Don Howell's "Pauline Thought in the History of Interpretation" in terms of Dogmas, Doctrines, Distinctives, and Details.*
Dogmas. Howell indirectly affirms the Holy Spirit as the third person of the Trinity and directly asserts the necessary role of the Holy Spirit in a person's salvation through conviction, conversion, sanctification, and wise exercise of Spiritual gifts (214).
Doctrines. Howell affirms Roland Allen's assessment that missionaries and church planters often lack “confidence in the Holy Spirit to build the church” (203), but Paul called his converts to rely on the Holy Spirit to live out their faith rather than on his direction (204). Similarly, “he trusted the Spirit to guide the leaders in their oversight of the church” (204), for any church not led by the Holy Spirit is a cult, being led either by man or an alien spirit.
Howell affirms that it is the Holy Spirit that initiates salvation in a person. Thus “the Spirit, rather than the manner of proclamation, was responsible for the effectiveness of the preaching as it penetrated the hearts of the listeners.” Even after conversion, the Holy Spirit continues to work in believers to affect their sanctification by producing personal and experiential holiness (213) including “moral purity, joy, prayer and thanksgiving” (208). In other words, a Christian's battle with sin does not cease upon conversion, but is drastically altered with the Spirit's enabling in four areas: communicating God's holiness, indwelling the believer for transformation, continuously providing presence and power, and to “be an energizing force that makes victory over sexual temptation and control over one's sex drive a possibility” (209). Simultaneous with the individual impact is the missional drawing of non-believers by the Holy Spirit as it transforms the Christian community (209).
Distinctives. Paul's Ecclesiology was to let the Spirit oversee his converts spiritual growth. He avoided micromanaging his congregations by “standing alongside the believers as a helper” (204). Many churches today have pastors, presbyters, or bishops that must receive a personal stamp of approval before continuing, and although this does not invalidate the church, it does hinder its health and growth. In church planting the biblical model appears to be more “willing retirement and withdrawal accompanied by gradual and real handover of responsibility to the local leadership” (205). This lack of assurance that the Spirit will work in Church plants persists today (even during the “age of missions” (206)). Paul also put tremendous faith in his team mates to continue church work (215).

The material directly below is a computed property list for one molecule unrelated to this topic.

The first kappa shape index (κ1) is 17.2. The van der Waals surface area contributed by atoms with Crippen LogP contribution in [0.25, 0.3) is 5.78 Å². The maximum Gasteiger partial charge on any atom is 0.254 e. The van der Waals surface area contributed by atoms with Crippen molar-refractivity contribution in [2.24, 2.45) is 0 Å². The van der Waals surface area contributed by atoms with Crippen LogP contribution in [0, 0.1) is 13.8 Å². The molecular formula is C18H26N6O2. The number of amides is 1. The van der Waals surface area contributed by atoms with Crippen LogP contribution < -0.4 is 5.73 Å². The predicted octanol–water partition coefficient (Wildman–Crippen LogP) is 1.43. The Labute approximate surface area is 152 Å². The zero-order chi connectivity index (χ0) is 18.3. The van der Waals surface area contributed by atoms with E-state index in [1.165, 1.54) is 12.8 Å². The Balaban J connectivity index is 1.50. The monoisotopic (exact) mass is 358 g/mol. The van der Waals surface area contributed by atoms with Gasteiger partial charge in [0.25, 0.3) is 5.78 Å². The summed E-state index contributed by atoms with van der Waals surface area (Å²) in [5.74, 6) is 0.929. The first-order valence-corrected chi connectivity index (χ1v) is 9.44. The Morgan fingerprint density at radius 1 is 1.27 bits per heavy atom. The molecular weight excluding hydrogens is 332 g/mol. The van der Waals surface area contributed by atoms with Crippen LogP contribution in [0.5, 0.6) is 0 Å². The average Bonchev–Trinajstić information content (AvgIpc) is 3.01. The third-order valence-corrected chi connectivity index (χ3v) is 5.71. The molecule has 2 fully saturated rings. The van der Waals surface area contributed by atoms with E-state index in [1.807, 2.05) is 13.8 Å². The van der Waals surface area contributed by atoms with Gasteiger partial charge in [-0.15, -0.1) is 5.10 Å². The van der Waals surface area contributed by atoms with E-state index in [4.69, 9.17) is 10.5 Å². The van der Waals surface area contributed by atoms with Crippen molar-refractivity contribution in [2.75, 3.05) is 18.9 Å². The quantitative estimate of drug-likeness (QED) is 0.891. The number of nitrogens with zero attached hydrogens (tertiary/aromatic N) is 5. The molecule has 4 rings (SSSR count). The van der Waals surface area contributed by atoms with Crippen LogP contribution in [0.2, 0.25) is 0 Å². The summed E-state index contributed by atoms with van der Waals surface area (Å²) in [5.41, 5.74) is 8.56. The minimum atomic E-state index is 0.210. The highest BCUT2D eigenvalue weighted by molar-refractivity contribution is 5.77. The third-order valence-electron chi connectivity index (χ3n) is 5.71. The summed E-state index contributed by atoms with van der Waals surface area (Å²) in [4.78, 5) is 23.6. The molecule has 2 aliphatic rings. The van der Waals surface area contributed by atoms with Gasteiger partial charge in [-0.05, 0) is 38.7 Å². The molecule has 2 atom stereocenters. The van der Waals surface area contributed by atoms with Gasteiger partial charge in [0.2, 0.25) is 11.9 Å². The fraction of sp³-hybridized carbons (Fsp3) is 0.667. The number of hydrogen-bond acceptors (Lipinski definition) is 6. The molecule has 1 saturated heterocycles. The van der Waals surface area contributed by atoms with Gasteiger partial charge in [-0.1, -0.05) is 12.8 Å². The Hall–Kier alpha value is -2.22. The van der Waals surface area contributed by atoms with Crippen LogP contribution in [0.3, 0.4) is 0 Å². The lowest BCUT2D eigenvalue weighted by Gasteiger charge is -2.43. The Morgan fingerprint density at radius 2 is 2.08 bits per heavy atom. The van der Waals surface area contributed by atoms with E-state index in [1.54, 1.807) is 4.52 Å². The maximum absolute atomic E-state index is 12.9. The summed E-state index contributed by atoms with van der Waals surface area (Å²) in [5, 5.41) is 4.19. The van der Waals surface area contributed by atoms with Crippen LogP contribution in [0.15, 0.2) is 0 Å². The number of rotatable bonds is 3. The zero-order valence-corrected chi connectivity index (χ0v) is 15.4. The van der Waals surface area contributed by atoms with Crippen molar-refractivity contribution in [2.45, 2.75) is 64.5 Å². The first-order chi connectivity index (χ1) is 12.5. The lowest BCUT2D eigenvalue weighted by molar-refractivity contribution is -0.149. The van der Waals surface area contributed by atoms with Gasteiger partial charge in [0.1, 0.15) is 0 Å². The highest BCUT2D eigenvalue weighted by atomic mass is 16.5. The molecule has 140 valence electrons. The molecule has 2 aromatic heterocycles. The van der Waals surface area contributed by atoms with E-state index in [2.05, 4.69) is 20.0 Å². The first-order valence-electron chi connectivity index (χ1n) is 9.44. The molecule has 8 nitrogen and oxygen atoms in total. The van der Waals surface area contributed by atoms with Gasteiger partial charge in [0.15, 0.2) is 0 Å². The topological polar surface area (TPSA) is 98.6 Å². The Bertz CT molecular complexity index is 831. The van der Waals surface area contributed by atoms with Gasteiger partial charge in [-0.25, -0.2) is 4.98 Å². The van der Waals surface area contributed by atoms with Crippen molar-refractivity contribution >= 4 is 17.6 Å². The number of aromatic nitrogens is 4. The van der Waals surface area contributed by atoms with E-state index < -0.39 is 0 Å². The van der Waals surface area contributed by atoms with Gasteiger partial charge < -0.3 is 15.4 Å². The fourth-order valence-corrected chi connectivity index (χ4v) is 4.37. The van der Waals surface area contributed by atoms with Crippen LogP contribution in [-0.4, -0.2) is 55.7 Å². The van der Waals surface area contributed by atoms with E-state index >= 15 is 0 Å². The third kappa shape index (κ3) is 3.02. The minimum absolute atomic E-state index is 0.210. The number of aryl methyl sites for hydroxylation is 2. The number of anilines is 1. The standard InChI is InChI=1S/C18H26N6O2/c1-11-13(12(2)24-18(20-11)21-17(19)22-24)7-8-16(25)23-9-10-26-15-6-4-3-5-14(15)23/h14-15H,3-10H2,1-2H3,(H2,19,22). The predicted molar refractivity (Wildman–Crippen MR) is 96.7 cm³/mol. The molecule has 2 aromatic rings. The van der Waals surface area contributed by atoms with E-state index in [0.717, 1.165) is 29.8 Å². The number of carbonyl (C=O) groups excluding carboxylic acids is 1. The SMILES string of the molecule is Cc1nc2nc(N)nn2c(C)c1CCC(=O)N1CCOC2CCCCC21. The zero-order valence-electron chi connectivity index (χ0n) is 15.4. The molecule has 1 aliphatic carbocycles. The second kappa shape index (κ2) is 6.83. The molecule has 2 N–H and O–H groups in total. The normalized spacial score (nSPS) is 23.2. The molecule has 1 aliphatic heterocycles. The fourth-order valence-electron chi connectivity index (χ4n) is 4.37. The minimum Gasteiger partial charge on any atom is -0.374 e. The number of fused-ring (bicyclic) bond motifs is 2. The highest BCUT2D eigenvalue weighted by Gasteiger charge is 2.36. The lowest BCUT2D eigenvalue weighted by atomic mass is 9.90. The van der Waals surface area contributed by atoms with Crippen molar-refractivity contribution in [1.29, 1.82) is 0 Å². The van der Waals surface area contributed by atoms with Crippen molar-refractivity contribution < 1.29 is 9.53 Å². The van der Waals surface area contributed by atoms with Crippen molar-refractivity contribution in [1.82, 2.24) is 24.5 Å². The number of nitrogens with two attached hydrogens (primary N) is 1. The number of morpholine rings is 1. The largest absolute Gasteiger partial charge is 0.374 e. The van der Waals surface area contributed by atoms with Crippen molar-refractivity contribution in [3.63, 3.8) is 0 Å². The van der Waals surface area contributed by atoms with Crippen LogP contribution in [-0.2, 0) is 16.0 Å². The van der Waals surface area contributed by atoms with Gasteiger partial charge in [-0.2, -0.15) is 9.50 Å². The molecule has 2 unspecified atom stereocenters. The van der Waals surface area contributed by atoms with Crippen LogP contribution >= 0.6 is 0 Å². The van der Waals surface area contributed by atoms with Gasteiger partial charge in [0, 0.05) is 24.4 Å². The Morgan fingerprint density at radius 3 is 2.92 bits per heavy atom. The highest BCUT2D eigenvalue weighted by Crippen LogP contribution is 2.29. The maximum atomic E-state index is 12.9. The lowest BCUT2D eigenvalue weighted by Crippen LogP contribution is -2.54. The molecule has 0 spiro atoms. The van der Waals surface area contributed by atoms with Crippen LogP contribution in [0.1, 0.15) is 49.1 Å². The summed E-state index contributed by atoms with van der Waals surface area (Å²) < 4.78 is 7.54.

Though believers are at liberty to disagree over whether charismatic gifts have ceased, Howell argues in 2 Thessalonians 2:15 that the gifts continue, though Paul exerted caution. This caution was to trust in the Holy Spirit to not only provide these charismatic manifestations but also “to test the genuineness of the utterance as to its conformity to apostolic tradition.” Thus, any “exercising” of a charismatic gift should be considered not of the Spirit and avoided if it: is incongruous with apostolic teaching (the Word), or is divisive (not edifying) (210). Yet, despite this danger, “Paul will not discourage the church's freedom to exercise the full array of spiritual gifts” for he knows that “freedom with responsibility...is just the mix that will produce a healthy and mature church” (213).
Howell notes that Paul commends a “remarkable number of women”“with the same designations as his male associates in ministry” of teaching and preaching (217). A challenge to some.
Details. Howell seems to support a trichotomist stance (vs. the more common dichotomist view) of human anthropology by identifying the pneu=ma as “the first of a three-part description of the personality, which also includes the body” (211).
Howell also states that e(n duna/mei can be used “for the power of God's Spirit,” but caution should be expressed lest readers misinterpret the shorthand as diminishing the Spirit to nothing more than an ethereal force or power belonging to God as the Jehovah's Witnesses have erred (212).
*Dogmas are theories directly impacting God's mission to reconcile all people to Himself (orthodoxy & orthopraxy required).
Doctrines indirectly impact God's mission (and are thus vitally important), but people can fail to interact with or understand them accurately (essential to orthodoxy, not orthopraxy).
Distinctives don't affect the orthopraxy of salvation, but will impact the orthopraxy of a church.
Details have little to no effect on orthodoxy or orthopraxy.